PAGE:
3d. Left Quarters before day, and breakfasted at Culpeper Court house which was estimated 21 Miles, but by bad direction I must have travelled 25, at least.1 Crossed Normans ford2 10 Miles from the Court Ho[use] and lodged at Captn. John Ashbys3 occasioned by other bad directions, which took me out of the proper road, which ought to have been by Elk run Church4 3 or 4 Miles to the right.
2. Norman’s ford on the Rappahannock River lay between Culpeper and Fauquier counties, about two miles south of present-day Remington. Isaac Norman, for whom the ford was named, obtained a patent on the Culpeper side in 1726 and was later bought out by Robert “King” Carter, whose son Charles Carter of Cleve began public ferry service at the ford in 1736. Charles’s son Landon Carter now owned the land on both shores and was planning a town to be called Carolandville for the Fauquier side. The General Assembly established the town in Oct. 1785, but it was stillborn, never existing except on paper (HARRISON  description begins Fairfax Harrison. Landmarks of Old Prince William: A Study of Origins in Northern Virginia. Berryville, Va., 1964. description ends , 500, n.37; HENING description begins William Waller Hening, ed. The Statutes at Large; Being a Collection of All the Laws of Virginia, from the First Session of the Legislature, in the Year 1619. 13 vols. 1819–23. Reprint. Charlottesville, Va., 1969. description ends , 4:531, 10:365, 12:217).
3. John Ashby, whom GW had visited on the Shenandoah River 12–14 Mar. 1748, bought land on Licking Run in southern Fauquier Couny 28 Nov. 1757 and moved there about 1760 (BERRY’S FERRY description begins “Berry’s Ferry, And Old Roads Leading To That Ferry.” Proceedings of the Clarke County Historical Association 6 (1946): 8–13. description ends , 12; REESE description begins Lee Fleming Reese, comp. The Ashby Book: Descendants of Captain Thomas Ashby of Virginia. San Diego, Calif., 1976. description ends , 11–34).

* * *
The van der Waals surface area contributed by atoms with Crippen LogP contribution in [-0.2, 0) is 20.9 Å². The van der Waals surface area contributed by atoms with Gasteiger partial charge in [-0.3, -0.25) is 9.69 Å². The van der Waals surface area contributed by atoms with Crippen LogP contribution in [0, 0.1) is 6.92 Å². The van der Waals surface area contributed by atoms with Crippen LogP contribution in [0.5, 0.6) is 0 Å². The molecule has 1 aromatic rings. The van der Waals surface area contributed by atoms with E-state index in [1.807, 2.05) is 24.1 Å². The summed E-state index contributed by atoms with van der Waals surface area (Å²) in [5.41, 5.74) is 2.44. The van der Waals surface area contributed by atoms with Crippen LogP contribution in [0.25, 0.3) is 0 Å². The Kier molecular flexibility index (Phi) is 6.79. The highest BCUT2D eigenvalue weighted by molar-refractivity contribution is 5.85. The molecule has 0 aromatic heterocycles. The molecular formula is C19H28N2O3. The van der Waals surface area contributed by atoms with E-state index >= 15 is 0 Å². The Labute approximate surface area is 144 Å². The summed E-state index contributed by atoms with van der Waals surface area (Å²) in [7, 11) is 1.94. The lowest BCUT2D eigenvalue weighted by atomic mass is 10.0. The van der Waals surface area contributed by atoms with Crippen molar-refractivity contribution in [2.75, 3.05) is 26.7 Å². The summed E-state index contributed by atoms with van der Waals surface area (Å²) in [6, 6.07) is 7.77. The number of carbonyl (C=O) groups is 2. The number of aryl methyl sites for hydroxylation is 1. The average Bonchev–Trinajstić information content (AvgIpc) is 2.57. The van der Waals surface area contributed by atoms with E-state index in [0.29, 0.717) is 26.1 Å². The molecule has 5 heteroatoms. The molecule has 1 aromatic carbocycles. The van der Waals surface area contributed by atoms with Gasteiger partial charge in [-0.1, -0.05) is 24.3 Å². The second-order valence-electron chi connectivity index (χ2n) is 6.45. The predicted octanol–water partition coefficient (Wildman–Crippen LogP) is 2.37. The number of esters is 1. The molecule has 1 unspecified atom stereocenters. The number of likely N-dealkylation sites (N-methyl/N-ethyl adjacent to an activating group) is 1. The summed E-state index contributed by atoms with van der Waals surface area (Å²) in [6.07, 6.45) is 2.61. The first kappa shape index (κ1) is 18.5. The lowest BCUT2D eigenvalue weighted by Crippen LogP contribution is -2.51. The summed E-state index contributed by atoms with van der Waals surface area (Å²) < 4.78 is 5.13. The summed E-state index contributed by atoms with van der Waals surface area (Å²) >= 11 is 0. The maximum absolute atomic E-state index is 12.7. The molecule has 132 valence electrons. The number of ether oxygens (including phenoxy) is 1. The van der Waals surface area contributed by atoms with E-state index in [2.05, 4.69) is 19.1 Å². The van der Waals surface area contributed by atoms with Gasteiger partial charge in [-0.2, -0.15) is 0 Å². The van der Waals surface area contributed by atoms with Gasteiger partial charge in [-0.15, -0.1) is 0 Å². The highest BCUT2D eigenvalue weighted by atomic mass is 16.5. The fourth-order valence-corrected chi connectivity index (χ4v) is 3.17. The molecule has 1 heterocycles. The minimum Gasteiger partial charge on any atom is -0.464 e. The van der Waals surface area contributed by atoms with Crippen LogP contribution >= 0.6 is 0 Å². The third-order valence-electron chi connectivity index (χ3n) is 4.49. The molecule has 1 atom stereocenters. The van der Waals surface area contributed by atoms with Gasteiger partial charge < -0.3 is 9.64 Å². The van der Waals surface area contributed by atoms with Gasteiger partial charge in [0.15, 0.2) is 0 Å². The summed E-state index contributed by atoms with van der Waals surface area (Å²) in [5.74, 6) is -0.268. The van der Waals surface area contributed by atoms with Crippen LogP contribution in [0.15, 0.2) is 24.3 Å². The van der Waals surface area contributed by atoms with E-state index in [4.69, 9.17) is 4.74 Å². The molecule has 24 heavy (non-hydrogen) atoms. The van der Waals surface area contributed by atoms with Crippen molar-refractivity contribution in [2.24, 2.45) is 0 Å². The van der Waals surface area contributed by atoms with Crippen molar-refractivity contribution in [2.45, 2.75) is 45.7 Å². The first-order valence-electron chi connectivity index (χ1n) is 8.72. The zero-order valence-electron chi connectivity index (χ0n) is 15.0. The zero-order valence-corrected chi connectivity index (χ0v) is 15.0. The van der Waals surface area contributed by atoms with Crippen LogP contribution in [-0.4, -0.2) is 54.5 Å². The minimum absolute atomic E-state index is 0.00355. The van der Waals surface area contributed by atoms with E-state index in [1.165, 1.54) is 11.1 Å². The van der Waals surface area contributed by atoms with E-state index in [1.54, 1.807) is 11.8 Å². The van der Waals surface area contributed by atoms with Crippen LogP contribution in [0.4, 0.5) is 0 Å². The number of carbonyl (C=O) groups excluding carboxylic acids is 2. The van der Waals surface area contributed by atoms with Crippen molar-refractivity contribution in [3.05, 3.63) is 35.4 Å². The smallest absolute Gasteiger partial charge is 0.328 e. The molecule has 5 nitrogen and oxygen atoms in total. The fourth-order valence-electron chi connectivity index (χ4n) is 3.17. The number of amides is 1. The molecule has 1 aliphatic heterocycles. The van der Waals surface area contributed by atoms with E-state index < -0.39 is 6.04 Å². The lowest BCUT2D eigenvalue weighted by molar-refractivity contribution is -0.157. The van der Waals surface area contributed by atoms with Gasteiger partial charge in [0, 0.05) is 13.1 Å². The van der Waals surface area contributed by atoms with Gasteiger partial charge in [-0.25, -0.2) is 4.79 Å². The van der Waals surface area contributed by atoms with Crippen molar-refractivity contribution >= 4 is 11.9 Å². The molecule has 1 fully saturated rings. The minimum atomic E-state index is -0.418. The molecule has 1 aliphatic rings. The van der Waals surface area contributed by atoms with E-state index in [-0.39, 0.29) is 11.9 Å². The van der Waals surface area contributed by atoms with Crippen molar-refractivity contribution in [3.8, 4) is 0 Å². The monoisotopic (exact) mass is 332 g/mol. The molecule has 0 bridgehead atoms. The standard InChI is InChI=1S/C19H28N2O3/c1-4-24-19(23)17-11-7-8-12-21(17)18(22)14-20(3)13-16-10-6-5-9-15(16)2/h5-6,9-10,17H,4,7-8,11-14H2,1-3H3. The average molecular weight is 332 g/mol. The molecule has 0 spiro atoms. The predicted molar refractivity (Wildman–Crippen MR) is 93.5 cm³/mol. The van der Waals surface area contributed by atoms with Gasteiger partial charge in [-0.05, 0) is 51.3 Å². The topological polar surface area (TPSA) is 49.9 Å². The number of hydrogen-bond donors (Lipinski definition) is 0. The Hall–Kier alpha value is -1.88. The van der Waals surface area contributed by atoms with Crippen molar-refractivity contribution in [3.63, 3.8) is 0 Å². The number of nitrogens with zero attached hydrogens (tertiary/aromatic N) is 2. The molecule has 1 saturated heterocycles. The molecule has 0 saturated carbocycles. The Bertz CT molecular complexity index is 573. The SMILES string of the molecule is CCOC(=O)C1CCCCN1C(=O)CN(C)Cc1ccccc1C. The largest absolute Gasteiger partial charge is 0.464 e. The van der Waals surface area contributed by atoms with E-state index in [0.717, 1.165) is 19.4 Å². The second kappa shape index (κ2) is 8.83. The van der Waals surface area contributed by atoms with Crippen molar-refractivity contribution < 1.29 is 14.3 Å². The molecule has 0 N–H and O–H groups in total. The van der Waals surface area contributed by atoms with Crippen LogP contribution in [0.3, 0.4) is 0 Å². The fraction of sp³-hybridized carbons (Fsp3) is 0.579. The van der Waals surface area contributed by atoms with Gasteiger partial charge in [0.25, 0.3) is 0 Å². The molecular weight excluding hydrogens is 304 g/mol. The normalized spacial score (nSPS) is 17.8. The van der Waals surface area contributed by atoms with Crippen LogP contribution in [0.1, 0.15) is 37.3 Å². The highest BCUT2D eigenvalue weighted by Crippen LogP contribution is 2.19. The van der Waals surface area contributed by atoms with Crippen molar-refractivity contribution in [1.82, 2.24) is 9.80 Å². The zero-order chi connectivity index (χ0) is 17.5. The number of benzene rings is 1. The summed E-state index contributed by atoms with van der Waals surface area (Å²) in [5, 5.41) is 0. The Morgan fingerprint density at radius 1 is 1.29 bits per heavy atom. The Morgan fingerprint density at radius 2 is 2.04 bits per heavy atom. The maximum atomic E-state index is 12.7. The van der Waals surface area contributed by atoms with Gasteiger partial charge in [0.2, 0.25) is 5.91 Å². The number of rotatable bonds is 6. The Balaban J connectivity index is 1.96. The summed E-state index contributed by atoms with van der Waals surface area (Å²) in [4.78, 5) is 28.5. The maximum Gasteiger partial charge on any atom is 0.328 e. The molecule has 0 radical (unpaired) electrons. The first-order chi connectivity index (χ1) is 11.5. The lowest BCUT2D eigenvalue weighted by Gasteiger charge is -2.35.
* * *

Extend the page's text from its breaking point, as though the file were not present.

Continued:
4. Elk Run Church, located on the headwaters of Elk Run in southern Fauquier County, was one of two churches serving Hamilton Parish. A large, handsome brick building finished in 1769, it had replaced an earlier wooden structure on the same site. Nevertheless, it proved to be poorly situated for the shifting population patterns of the ensuing years, and like many Anglican churches, it was dealt a severe blow by the dissolution of the established church during the War of Independence. By 1811 the building was abandoned and falling into ruin, and it eventually disappeared almost completely (MEADE  description begins [William] Meade. Old Churches, Ministers and Families of Virginia. 2 vols. Philadelphia, 1857. description ends , 2:216–17; HARRISON  description begins Fairfax Harrison. Landmarks of Old Prince William: A Study of Origins in Northern Virginia. Berryville, Va., 1964. description ends , 296–97; GROOME  description begins H. C. Groome. “The Parishes and Their History.” Fauquier Historical Society, Bulletins, 1st ser. (1921–24): 246–71, 404-22. description ends , 257–58).